The iOS 16 Public Beta Software Program provides users who opt-in an early look at Apple’s newest features for the iPhone, but users should think twice before installing pre-release software on their primary devices. The upcoming software upgrade was first introduced at WWDC in June, an event primarily focused on developers and software. Though it was unveiled over a month ago, there is still quite a bit of development to be completed before iOS 16 is released to the public in the fall. However, for users eager to test out the latest features and assist the company in the development and feedback process, enrolling in the Apple Beta Software Program might be the right choice.
Apple continually makes improvements to iOS throughout the year, but the biggest feature and user-interface changes are added in the fall. They’re announced at WWDC, refined throughout multiple beta software programs, and then released alongside the newest iPhones close to Apple’s annual September event. In this department, iOS 16 does not disappoint, providing numerous features and changes over its predecessor. A redesigned lock screen with support for multiple saved screens and widgets, editable iMessages, and refined applications highlight just a few of the improvements the company has made with iOS 16. Even though the feature set for Apple’s upcoming mobile software release is strong, there are also a few reasons to hold off on installing the public beta.
A lot of work goes into the development of a full version upgrade of iOS, but it can be broken down into a few stages to chronicle the software development. Most of the work occurs behind the scenes before the software is even announced, because Apple is always working on potential new features and upgrades. After the software is announced at WWDC in the summer months, the next step is a developer beta software program. Although it is possible to access the developer beta without an authorized account, the release is mainly to give developers the time they need to ensure their apps will be compatible with the new software. Additionally, developers can report issues to Apple that the company might not have discovered yet. The developer beta is the most unstable of all the beta releases, but after this is refined, a public beta is released that anyone can sign up for directly through Apple.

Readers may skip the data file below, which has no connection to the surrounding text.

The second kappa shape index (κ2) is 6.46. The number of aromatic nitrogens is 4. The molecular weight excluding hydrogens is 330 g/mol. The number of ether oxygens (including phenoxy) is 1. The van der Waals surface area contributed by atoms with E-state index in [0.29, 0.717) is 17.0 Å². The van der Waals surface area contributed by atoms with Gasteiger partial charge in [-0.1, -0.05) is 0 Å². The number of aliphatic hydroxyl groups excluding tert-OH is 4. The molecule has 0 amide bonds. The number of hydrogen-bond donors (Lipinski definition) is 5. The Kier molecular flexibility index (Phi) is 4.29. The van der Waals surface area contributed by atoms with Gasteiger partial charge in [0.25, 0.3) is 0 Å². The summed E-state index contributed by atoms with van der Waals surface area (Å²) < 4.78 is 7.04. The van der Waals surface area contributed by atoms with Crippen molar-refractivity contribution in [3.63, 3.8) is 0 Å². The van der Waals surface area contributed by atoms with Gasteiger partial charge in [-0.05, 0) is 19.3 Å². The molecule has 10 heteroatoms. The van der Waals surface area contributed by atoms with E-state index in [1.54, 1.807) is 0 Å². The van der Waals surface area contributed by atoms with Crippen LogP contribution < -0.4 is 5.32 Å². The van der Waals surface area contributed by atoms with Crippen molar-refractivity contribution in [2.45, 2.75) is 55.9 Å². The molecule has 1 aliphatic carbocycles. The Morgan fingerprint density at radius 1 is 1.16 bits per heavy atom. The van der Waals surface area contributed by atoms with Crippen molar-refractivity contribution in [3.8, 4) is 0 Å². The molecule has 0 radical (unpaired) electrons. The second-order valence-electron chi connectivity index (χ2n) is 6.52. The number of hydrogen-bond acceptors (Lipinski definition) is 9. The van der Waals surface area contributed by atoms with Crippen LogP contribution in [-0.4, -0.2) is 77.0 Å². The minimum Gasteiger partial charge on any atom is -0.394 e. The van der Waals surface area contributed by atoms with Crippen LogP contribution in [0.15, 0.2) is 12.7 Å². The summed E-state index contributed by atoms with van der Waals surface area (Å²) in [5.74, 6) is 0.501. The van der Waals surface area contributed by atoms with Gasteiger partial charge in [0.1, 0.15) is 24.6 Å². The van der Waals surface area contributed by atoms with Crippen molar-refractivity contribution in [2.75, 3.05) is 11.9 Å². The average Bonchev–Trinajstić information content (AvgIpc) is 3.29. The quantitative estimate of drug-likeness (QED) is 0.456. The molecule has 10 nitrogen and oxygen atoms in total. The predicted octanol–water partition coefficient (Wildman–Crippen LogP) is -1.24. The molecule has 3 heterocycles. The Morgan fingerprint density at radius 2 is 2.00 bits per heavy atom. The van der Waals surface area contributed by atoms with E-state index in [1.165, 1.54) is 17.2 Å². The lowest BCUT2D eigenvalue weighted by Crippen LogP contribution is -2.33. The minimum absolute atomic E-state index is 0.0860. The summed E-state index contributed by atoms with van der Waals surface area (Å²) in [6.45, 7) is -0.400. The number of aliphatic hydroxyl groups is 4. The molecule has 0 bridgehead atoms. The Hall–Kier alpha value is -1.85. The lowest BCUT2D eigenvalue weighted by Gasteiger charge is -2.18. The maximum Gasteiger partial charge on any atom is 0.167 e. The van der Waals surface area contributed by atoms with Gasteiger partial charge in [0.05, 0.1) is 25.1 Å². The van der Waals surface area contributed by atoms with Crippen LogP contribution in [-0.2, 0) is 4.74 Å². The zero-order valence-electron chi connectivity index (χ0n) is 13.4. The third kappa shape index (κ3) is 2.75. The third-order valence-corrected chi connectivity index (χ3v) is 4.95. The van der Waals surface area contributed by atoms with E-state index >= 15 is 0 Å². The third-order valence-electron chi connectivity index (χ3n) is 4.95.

The obvious benefit to installing the iOS 16 beta software version is to experience the new features before the full release makes its way to the public. For technology enthusiasts, it can be fun to test out and tinker with an unreleased feature or change — and show them off to coworkers, friends, or family. However, there’s a reason that the software isn’t quite ready for public release. There are risks associated with running a public beta, from smaller inconveniences like bugs and crashes to bigger worries like hardware failures and data loss. Because the software is still in development, it’s possible that a user running a public beta version experiences an issue that Apple hasn’t even encountered yet.
For this reason, Apple doesn’t recommend installing the public beta on a primary device that is business-critical. Instead, the company suggests that users who wish to test the software do so on an older or secondary device that is not needed for daily use. Regardless of the type of device that is enrolled in the beta software program, users should be sure to back up their iPhone before starting. Unlike an unauthorized developer beta software version, installing the public beta does not void any Apple hardware warranties that may be active on a device. If a user is comfortable with the risks associated with running a pre-release software version, the new features available in iOS 16 are definitely worth enrolling in the Apple Beta Software Program. But if a user’s day-to-day life or work would be severely impacted by issues within the beta software, it is best to hold off installing the iOS 16 beta until it is made available to all users in the fall.